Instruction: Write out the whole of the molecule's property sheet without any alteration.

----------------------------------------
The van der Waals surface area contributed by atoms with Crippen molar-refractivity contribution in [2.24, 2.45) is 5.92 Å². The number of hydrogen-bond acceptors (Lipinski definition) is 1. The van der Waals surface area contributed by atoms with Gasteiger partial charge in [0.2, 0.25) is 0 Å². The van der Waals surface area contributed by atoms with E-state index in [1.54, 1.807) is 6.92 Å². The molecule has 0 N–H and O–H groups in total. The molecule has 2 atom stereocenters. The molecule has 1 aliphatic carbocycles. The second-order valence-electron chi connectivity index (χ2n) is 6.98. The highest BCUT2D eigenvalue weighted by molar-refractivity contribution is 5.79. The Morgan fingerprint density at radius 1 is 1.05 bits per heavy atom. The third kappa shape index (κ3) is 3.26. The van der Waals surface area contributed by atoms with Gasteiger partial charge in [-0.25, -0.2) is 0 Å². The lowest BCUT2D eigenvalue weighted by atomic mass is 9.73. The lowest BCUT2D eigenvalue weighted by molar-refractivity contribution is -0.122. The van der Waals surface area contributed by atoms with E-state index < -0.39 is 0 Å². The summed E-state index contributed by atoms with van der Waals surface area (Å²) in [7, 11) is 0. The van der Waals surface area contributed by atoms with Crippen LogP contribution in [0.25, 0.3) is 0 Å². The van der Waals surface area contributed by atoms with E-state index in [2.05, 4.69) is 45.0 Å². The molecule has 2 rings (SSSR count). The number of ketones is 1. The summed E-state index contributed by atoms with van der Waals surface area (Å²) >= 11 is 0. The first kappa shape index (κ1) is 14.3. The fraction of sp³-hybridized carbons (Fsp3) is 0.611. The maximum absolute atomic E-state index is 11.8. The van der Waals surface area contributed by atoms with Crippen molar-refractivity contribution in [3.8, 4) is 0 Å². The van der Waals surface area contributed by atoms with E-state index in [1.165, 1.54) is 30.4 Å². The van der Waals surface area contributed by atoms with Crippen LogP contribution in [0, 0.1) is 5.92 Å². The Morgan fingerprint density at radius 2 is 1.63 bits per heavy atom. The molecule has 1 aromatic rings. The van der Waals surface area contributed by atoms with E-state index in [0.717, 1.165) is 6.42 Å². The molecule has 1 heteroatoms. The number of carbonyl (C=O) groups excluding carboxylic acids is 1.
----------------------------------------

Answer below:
The van der Waals surface area contributed by atoms with Crippen molar-refractivity contribution in [2.24, 2.45) is 5.92 Å². The number of hydrogen-bond acceptors (Lipinski definition) is 1. The van der Waals surface area contributed by atoms with Gasteiger partial charge in [0.2, 0.25) is 0 Å². The van der Waals surface area contributed by atoms with E-state index in [1.54, 1.807) is 6.92 Å². The molecule has 0 N–H and O–H groups in total. The molecule has 2 atom stereocenters. The molecule has 1 aliphatic carbocycles. The second-order valence-electron chi connectivity index (χ2n) is 6.98. The highest BCUT2D eigenvalue weighted by molar-refractivity contribution is 5.79. The Morgan fingerprint density at radius 1 is 1.05 bits per heavy atom. The third kappa shape index (κ3) is 3.26. The van der Waals surface area contributed by atoms with Gasteiger partial charge in [-0.25, -0.2) is 0 Å². The lowest BCUT2D eigenvalue weighted by atomic mass is 9.73. The lowest BCUT2D eigenvalue weighted by molar-refractivity contribution is -0.122. The van der Waals surface area contributed by atoms with E-state index < -0.39 is 0 Å². The summed E-state index contributed by atoms with van der Waals surface area (Å²) in [7, 11) is 0. The van der Waals surface area contributed by atoms with Crippen LogP contribution in [0.25, 0.3) is 0 Å². The van der Waals surface area contributed by atoms with E-state index in [2.05, 4.69) is 45.0 Å². The molecule has 2 rings (SSSR count). The number of ketones is 1. The summed E-state index contributed by atoms with van der Waals surface area (Å²) >= 11 is 0. The first kappa shape index (κ1) is 14.3. The fraction of sp³-hybridized carbons (Fsp3) is 0.611. The maximum absolute atomic E-state index is 11.8. The van der Waals surface area contributed by atoms with Crippen molar-refractivity contribution in [3.8, 4) is 0 Å². The van der Waals surface area contributed by atoms with E-state index in [1.165, 1.54) is 30.4 Å². The van der Waals surface area contributed by atoms with Crippen LogP contribution in [0, 0.1) is 5.92 Å². The Morgan fingerprint density at radius 2 is 1.63 bits per heavy atom. The molecule has 1 aromatic rings. The van der Waals surface area contributed by atoms with E-state index in [0.717, 1.165) is 6.42 Å². The molecule has 1 heteroatoms. The number of carbonyl (C=O) groups excluding carboxylic acids is 1.